The Bell Labs experience flies in the face of conventional wisdom regarding patent protection. “So much of the American success in postwar electronics – from transistors to computers to cell phones – ultimately dates to that 1956 agreement,” writes Johnson in his book. “Thanks to the antitrust resolution, Bell Labs became one of the strangest hybrids in the history of capitalism: a vast profit machine generating new ides that were, for all practical purposes, socialized.”

While we are unlikely to see anything quite like Bell Labs ever again, with its vast resources, unique structure, and one-of-a-kind innovation capacities, other efforts could have significant impacts. “Technology leadership is not defined by patents, which history has repeatedly shown to be small protection indeed against a determined competitor, but rather by the ability of a company to attract and motivate the world’s most talented engineers,” writes Elon Musk in the aforementioned blog post. “We believe that applying the open source philosophy to our patents will strengthen rather than diminish Tesla’s position in this regard.” 

So, which is it? Hype, to build one’s brand and image and garner news headlines? Or hope, with the ability for open patents to help fuel an entire industry? A little of both, I think. But this much seems apparent: both companies clearly see open patents as a powerful tool to advance their competing visions of the future of clean transportation.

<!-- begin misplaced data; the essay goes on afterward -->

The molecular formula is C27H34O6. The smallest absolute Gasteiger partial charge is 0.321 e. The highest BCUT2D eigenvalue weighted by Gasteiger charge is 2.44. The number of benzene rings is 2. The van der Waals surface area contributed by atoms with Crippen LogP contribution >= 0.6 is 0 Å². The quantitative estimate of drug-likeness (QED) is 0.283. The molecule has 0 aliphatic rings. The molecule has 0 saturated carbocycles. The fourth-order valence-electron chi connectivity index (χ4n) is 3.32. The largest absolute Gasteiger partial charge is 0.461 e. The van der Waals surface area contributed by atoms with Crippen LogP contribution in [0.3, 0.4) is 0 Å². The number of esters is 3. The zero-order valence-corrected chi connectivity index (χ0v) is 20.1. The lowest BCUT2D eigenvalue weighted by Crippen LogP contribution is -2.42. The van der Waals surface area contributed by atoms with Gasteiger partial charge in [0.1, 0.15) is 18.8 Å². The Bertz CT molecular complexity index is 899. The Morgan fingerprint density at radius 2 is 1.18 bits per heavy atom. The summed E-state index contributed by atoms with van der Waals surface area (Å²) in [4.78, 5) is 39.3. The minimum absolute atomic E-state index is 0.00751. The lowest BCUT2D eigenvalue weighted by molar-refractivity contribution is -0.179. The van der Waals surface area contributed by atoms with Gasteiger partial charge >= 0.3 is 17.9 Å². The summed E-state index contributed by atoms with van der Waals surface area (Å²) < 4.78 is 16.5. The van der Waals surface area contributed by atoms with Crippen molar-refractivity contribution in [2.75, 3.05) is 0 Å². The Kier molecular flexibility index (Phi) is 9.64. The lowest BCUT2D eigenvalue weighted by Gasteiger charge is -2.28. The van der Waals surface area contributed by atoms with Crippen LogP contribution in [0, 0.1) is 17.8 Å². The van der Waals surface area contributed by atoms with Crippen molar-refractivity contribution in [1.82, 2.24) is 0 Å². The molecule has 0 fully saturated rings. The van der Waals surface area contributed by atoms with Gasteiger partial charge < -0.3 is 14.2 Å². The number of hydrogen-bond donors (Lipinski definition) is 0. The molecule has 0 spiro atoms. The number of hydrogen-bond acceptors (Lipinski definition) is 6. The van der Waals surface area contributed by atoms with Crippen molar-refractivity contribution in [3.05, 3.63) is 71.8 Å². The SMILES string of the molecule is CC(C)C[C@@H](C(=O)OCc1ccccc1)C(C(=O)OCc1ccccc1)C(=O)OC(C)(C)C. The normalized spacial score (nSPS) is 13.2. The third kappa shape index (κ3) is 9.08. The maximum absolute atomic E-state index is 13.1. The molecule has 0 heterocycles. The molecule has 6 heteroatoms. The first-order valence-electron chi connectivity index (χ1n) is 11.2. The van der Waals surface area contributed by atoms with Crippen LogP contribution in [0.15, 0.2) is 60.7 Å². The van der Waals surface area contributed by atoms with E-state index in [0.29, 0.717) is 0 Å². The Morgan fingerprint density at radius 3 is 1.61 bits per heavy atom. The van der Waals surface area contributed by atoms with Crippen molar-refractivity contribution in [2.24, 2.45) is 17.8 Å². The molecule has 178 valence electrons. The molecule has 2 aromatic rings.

Not unlike the 1980s battle between Japan’s vision for satellite broadband (a very one-way, broadcast-oriented, top-down model) and America’s Internet-based vision (a more distributed, egalitarian, often messy democratic model), the current battle between EVs and FCVs matters. One could be skeptical about the motives behind Toyota and Tesla’s decisions, but in the end, there’s an epic battle at play here – and the next five to 10 years will give us a clearer view of who is likely to claim victory in their quest to disrupt a more than 100-year old industry. 

Perhaps nothing less than the environment depends upon it. 


Ron Pernick is founder and managing director of research and advisory firm Clean Edge and the coauthor of two books on clean-tech business trends and innovation, Clean Tech Nation (HarperCollins, 2012) and The Clean Tech Revolution (HarperCollins, 2007).  

Information contained in this article is not intended to be investment advice or used as a guide to investing.